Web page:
How bad is the rain for soft drinks firms?
The UK soft drinks industry could be crying into its hands at the state of this summer’s weather. A washout June is disaster territory for the sector, particularly as last year was boosted by an unprecedented amount of sunshine and high temperatures which lasted for most of the summer.
Drinks companies should have been through volatile weather patterns plenty of times in the past and they’ve kept on going, although investors may not like the sour taste of weak sales figures should they appear in the next round of results.
Surprisingly the market doesn’t appear to be pricing in much bad news for the majority of the sector. AG Barr’s (BAG) share price has been on a tear and has only pulled back slightly in recent weeks, Britvic (BVIC) lost momentum a few months ago but hasn’t really been that weak, and Nichols (NICL:AIM) is trading close to its all-time high.
The only stock to have fallen hard in recent weeks is Fevertree (FEVR:AIM). That’s likely to be a result of figures from market research group Nielsen which show UK sales of Fevertree products for the four weeks to 19 May falling by nearly 6% compared with last year.
Last year the sector had to contend with the soft drinks industry levy and rework products to have a lower sugar content. They all seemed to cope with that pressure quite well and the industry went into 2019 with a focus on product innovation. We would expect them to carry on with these plans and stay optimistic despite recent unfavourable market conditions.
Fevertree has just launched pre-mixed gin and tonic which is an interesting move and caters for the type of customer looking for convenience with a ready-made product.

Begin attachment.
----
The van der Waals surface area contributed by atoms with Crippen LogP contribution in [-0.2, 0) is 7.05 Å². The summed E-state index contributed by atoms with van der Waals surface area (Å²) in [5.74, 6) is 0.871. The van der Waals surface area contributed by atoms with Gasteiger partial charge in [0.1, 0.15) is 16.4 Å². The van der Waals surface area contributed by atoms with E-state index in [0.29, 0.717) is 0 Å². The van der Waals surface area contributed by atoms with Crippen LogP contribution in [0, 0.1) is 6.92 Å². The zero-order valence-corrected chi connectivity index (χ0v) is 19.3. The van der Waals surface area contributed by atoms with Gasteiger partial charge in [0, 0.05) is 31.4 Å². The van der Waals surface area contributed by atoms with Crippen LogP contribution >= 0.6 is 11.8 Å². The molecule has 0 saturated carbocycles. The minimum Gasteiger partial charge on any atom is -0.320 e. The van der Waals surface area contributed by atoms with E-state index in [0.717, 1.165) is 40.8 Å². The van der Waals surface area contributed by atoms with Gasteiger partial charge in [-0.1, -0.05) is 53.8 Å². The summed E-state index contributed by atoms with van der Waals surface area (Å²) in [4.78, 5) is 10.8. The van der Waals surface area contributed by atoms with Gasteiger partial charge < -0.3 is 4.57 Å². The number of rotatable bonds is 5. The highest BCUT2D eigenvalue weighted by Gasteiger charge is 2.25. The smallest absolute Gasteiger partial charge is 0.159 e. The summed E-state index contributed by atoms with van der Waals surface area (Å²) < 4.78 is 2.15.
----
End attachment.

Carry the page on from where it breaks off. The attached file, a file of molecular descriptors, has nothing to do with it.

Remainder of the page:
AG Barr is also targeting the ready-to-drink market with the recent debut of its Funkin canned cocktails, and it is launching an Irn-Bru energy drink this summer, capitalising on a very strong brand to tap into a fast-growing market. Earlier this month it also bought a 20% stake in alcohol-free adults drinks firm Elegantly Spirited.
Britvic is in a slightly different position to its peers because last year’s summer comparative period isn’t as hard to beat. Its carbonates business was heavily affected by a carbon dioxide shortage in mid-2018, leading the company to say last July that it couldn’t fully capitalise on the exceptional weather in the UK.
Putting the near-term risk of a sales slowdown to one side, one has to look at the soft drinks sector with admiration in terms of how all four businesses are coping with challenges and staying abreast with changing consumer tastes.
This sector is often overlooked by investors who are focused on big tech stocks, generous dividend payers or high quality businesses. We think it is a mistake to overlook the soft drinks companies as they also have plenty of good traits. As such, it might be worth thinking about taking some positions should we get any summer trading-induced share price weakness.